Attorney General Powers Iowa

Iowa Gov. Kim Reynolds has yet to decide if she will veto a measure that would force Iowa's attorney general Tom Miller to seek permission to file out-of-state lawsuits. Miller met last week with Reynolds to discuss the measure, which is aimed at stopping him from filing or joining lawsuits challenging policies of President Donald Trump's administration. 

WILTON — She’s met with Attorney General Tom Miller and heard from his colleagues in other states, but Gov. Kim Reynolds said Monday she has made no decision on legislation that would limit his independence.

“We’re still reviewing it,” Reynolds said Monday after a bill signing in Wilton. “I can’t give you any insight into what we’re going to do, but thanks for asking.”

A provision in Senate File 615, a $584 million justice systems budget bill, would require the attorney general to get permission from the governor, Executive Council or Legislature before joining an out-of-state lawsuit.

Reynolds, a Republican, has until May 27 to make a decision whether to exercise her line-item veto authority to strike the limitation that is the only one of its kind on a state attorney general in the country.

The Republican-controlled Iowa House and Senate adopted the measure over Democratic objections that it was politically motivated because Miller, a 10-term Democrat, has joined other attorneys general in challenging the Trump administration’s policies on clean energy, immigration and putting a citizenship question on the upcoming Census. Republicans countered that Miller was less aggressive in challenging federal policies under the administration of President Barack Obama, a Democrat he endorsed.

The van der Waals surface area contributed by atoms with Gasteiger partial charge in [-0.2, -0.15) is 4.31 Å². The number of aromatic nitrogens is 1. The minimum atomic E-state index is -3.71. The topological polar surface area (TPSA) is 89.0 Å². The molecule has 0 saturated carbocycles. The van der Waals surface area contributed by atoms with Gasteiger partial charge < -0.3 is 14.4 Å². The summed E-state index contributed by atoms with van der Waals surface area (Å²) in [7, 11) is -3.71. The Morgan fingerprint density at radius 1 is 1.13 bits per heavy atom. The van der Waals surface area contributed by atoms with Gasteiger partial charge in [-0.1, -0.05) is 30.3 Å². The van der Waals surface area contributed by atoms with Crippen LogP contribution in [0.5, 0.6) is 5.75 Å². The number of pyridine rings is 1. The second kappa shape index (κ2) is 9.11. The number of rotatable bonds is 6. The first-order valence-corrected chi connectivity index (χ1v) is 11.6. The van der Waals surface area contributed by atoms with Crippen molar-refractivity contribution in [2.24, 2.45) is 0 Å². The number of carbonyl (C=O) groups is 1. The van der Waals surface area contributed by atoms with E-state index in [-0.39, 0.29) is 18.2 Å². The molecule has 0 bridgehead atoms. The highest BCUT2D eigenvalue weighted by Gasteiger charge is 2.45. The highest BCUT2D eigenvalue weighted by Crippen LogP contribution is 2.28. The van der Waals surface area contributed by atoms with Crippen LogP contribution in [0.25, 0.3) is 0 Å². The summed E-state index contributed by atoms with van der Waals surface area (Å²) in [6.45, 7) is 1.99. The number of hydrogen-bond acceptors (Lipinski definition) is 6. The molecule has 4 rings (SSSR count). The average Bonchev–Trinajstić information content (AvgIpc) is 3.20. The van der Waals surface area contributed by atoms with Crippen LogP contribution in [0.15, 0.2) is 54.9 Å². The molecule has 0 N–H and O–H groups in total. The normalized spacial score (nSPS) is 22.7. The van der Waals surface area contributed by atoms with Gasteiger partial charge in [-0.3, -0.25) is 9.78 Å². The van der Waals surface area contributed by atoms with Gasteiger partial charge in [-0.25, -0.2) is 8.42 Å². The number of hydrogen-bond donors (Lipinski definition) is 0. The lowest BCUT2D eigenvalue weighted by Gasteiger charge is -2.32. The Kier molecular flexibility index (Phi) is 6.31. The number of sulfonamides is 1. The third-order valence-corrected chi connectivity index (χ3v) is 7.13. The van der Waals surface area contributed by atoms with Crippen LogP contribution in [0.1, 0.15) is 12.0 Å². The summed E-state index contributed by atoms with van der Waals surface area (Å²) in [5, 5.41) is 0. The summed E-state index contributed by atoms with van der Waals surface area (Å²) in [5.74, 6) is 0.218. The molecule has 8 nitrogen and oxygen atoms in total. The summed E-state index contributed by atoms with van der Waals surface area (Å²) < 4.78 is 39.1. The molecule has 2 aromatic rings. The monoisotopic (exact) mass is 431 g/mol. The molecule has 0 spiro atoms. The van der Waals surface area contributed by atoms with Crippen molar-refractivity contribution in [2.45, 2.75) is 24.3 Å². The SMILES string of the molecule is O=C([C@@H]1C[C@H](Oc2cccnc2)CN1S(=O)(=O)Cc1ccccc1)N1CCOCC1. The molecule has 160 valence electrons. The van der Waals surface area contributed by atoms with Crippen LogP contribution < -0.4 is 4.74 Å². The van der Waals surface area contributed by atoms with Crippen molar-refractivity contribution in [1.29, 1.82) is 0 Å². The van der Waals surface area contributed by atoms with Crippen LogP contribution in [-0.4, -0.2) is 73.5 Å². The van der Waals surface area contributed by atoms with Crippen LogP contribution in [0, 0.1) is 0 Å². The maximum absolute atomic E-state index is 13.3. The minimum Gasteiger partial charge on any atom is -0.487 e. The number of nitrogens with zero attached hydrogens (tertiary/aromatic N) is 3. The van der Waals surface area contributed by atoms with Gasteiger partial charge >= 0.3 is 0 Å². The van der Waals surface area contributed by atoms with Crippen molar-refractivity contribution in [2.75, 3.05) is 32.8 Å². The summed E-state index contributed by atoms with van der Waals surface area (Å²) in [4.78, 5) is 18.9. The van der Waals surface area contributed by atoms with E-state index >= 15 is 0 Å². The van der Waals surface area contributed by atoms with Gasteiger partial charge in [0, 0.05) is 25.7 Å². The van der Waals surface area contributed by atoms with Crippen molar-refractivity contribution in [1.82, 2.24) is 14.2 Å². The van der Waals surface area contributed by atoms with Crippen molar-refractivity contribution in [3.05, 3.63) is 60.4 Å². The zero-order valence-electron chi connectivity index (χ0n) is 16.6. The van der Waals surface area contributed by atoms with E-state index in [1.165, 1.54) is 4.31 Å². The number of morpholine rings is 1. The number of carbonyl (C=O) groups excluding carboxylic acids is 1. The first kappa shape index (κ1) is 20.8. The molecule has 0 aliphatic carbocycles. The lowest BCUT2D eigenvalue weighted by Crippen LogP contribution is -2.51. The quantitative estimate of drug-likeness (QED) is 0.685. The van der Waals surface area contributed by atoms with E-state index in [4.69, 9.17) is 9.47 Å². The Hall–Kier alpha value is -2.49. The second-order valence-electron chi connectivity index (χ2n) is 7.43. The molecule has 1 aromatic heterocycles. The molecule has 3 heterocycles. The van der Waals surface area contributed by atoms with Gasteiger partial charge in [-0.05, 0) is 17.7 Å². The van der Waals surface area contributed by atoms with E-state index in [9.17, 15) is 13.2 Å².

Miller recently met with the governor to discuss the restriction, but Reynolds on Monday would not discuss the content of their conversation.

“It was a private conversation,” she said about the meeting between the two public officials. “I appreciated him coming in and sitting down and talking about why he thought it was important. It was a good conversation.”

In an interview last week, Miller called it a “good visit.”

“She heard me out and I had my say,” Miller said. “It’s in her hands now.”

A bipartisan group of current and former state attorneys general also recently wrote Reynolds to encourage her to veto the provision.

Reynolds said she’s heard from “a couple, I think” attorneys general from other states who encouraged her to veto the provision.

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